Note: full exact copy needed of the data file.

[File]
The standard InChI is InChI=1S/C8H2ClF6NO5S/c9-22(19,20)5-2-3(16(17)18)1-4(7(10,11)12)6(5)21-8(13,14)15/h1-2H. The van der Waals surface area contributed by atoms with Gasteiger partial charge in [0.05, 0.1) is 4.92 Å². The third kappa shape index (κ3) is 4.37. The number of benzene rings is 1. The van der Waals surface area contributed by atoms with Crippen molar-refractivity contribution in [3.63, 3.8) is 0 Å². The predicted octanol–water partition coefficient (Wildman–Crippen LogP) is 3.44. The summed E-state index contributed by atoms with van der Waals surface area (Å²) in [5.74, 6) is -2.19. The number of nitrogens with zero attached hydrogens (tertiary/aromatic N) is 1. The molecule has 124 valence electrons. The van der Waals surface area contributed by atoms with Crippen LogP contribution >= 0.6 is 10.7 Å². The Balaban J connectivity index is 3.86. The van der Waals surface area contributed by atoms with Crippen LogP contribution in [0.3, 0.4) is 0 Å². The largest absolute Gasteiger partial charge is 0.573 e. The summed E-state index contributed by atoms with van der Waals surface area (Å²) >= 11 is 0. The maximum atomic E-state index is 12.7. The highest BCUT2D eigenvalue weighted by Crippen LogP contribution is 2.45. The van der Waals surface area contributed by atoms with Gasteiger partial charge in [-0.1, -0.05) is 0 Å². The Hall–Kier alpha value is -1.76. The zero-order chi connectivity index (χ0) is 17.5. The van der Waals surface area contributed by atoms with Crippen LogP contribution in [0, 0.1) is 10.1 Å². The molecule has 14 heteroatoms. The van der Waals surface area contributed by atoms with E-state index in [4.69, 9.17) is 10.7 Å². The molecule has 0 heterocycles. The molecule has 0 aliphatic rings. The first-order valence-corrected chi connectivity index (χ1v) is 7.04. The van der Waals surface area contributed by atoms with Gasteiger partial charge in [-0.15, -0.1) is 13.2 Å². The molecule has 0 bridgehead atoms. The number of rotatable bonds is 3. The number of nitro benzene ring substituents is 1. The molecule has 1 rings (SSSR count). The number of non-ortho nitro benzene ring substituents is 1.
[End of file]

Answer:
The standard InChI is InChI=1S/C8H2ClF6NO5S/c9-22(19,20)5-2-3(16(17)18)1-4(7(10,11)12)6(5)21-8(13,14)15/h1-2H. The van der Waals surface area contributed by atoms with Gasteiger partial charge in [0.05, 0.1) is 4.92 Å². The third kappa shape index (κ3) is 4.37. The number of benzene rings is 1. The van der Waals surface area contributed by atoms with Crippen molar-refractivity contribution in [3.63, 3.8) is 0 Å². The predicted octanol–water partition coefficient (Wildman–Crippen LogP) is 3.44. The summed E-state index contributed by atoms with van der Waals surface area (Å²) in [5.74, 6) is -2.19. The number of nitrogens with zero attached hydrogens (tertiary/aromatic N) is 1. The molecule has 124 valence electrons. The van der Waals surface area contributed by atoms with Crippen LogP contribution >= 0.6 is 10.7 Å². The Balaban J connectivity index is 3.86. The van der Waals surface area contributed by atoms with Crippen LogP contribution in [0.3, 0.4) is 0 Å². The largest absolute Gasteiger partial charge is 0.573 e. The summed E-state index contributed by atoms with van der Waals surface area (Å²) >= 11 is 0. The maximum atomic E-state index is 12.7. The highest BCUT2D eigenvalue weighted by Crippen LogP contribution is 2.45. The van der Waals surface area contributed by atoms with Gasteiger partial charge in [-0.1, -0.05) is 0 Å². The Hall–Kier alpha value is -1.76. The zero-order chi connectivity index (χ0) is 17.5. The van der Waals surface area contributed by atoms with Crippen LogP contribution in [0, 0.1) is 10.1 Å². The molecule has 14 heteroatoms. The van der Waals surface area contributed by atoms with E-state index in [4.69, 9.17) is 10.7 Å². The molecule has 0 heterocycles. The molecule has 0 aliphatic rings. The first-order valence-corrected chi connectivity index (χ1v) is 7.04. The van der Waals surface area contributed by atoms with Gasteiger partial charge in [-0.15, -0.1) is 13.2 Å². The molecule has 0 bridgehead atoms. The number of rotatable bonds is 3. The number of nitro benzene ring substituents is 1. The molecule has 1 rings (SSSR count). The number of non-ortho nitro benzene ring substituents is 1.